In the latest issue, we celebrate Silverstone’s 70th anniversary as Lewis Hamilton, Murray Walker, Nigel Mansell and Jackie Stewart reveal their favourite moments from the home of British racing. Pick up your copy or download yours here
They had since Jim Clark’s death fought a tacit battle to be the best: Jochen Rindt, perhaps the faster, attempting to put the fragility of his Lotus to the back of his mind, and Jackie Stewart, the more complete, revelling in his Matra’s strength and security.
The latter had been doing the winning: four victories and a retirement (when leading) from the first five GPs of the season to establish a huge championship lead. Rindt was in a very different place. The ‘King of Formula 2’ had yet to win in F1. He was also at daggers drawn with his team boss over wings – drastically lowered since his terrifying flight and crash-landing from the lead of the Spanish GP – and Lotus’s impassioned development of a four-wheel-drive F1 car. An unconvinced Rindt flatly refused to drive the thing. A convinced Colin Chapman dug his heels. And the team suffered.
Matra was also assessing a four-wheel-drive chassis, but Stewart and his boss/mate Ken Tyrrell viewed it as an interesting sideline rather than a battle plan. That’s why JYS was first out of the pits for practice and Lotus arrived late in the day.
It was Rindt, however, who grabbed pole, albeit by default. Stewart was two-tenths quicker when he clipped a dislodged piece of inside kerb, burst a rear tyre and spun backwards into the retaining bank at Woodcote. Forced to switch to team-mate Jean-Pierre Beltoise’s car and settings, he had to forfeit his best time and start over. Second fastest was a fine effort in the circumstances.
Rindt led Stewart into Copse – just – and it was obvious by the end of the first lap that this would be a two-horse race. Stewart replied under braking for Stowe on the seventh lap, only to be baulked nine laps later by, ironically, Beltoise, relegated to the unfamiliar 4WD because of Stewart’s accident.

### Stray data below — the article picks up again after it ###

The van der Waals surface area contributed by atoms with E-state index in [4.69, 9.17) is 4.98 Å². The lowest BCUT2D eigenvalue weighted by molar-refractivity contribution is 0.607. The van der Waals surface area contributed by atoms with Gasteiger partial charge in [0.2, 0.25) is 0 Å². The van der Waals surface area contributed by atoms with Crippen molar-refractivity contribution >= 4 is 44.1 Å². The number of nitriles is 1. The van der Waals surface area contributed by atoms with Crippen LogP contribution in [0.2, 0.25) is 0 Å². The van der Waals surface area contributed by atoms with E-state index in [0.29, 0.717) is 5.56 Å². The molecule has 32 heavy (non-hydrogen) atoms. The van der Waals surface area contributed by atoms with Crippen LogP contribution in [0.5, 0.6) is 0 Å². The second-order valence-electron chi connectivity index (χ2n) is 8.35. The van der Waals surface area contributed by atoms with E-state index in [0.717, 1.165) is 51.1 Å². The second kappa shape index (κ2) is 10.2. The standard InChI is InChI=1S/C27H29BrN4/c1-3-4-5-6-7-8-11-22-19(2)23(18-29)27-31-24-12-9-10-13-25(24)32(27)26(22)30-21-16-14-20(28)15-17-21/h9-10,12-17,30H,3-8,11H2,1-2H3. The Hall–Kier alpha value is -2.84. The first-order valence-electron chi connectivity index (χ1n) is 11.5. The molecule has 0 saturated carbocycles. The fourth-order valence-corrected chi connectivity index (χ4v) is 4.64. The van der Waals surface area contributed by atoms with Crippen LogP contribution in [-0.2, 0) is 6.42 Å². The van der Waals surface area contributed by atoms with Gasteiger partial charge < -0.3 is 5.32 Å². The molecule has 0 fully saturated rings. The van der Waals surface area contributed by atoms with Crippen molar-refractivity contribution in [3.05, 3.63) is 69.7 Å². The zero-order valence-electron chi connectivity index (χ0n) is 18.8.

Back in front, Rindt crossed the line first for the next 46 laps. Their dice, however, was never anything other than captivating and beautiful, both men scribing graceful arcs, trusting to their skill and mutual respect as they peered over the edge without blinking.
Stewart increased the pressure at two-thirds distance with a fastest lap just one-tenth slower than his qualifying mark. But Rindt didn’t falter. His car did. A rear wing endplate came adrift and the collapsing structure began to rub on a tyre. Stewart immediately pulled alongside his friend and rival to warn him, an action that suggested he had been holding something in reserve though he had been without a clutch since the start. Rindt knew only one way at this stage of his career: flat out. Stewart knew several ways.
Rindt returned to the fray after a 30-second stop to have the offending item ripped off, only to pit again when his DFV, low on fuel, stuttered eight laps from home.
Stewart’s Cosworth also fluffed towards the end – and the Scot switched calmly to his reserve tank. Tyrrell had decided not to swap engines despite the enforced car change and Stewart, therefore, had been 600rpm down with an older-spec engine. Consistency, from within himself and his team, is what made him the best since Clark. PF
About 100 Greatest Grands Prix | From the editor Damien Smith The Grand Prix motor races we can never forget…
This was a special one-off magazine, dedicated to our love of Grand Prix racing and produced by the same team that brings you Motor Sport each month.
It seemed a good idea: whittle down 107 years of racing history to come up with 100 GPs that could be considered the ‘greatest’ – then rank them in meritocratic order. By week three, the old grey matter was beginning to ache…
Defining greatness was the first task. There were the obvious races – the wheel-to-wheel duels, the comeback classics. But there were also individual performances of supreme dominance, races that might not necessarily have been the most exciting to witness. Greatness goes way beyond thrill-a-minute, we decided.
Choosing which races should make the list was hard enough; ranking the top 100 in some sort of order was even tougher, especially when it came to the crunch: which should be number one? We never did agree unanimously on the ‘greatest’, but if the magazine was to be finished a decision had to be taken. And that’s what I’m here for!
Will you agree with our choice and order? Probably not. But if steam begins to issue from your ears, take a deep breath. In any exercise such as this, there is no definitive list – because there can’t be. Our top 100 is based on opinion, nothing more, designed to be a bit of fun and to spark good-natured debate among fans of the world’s greatest sport.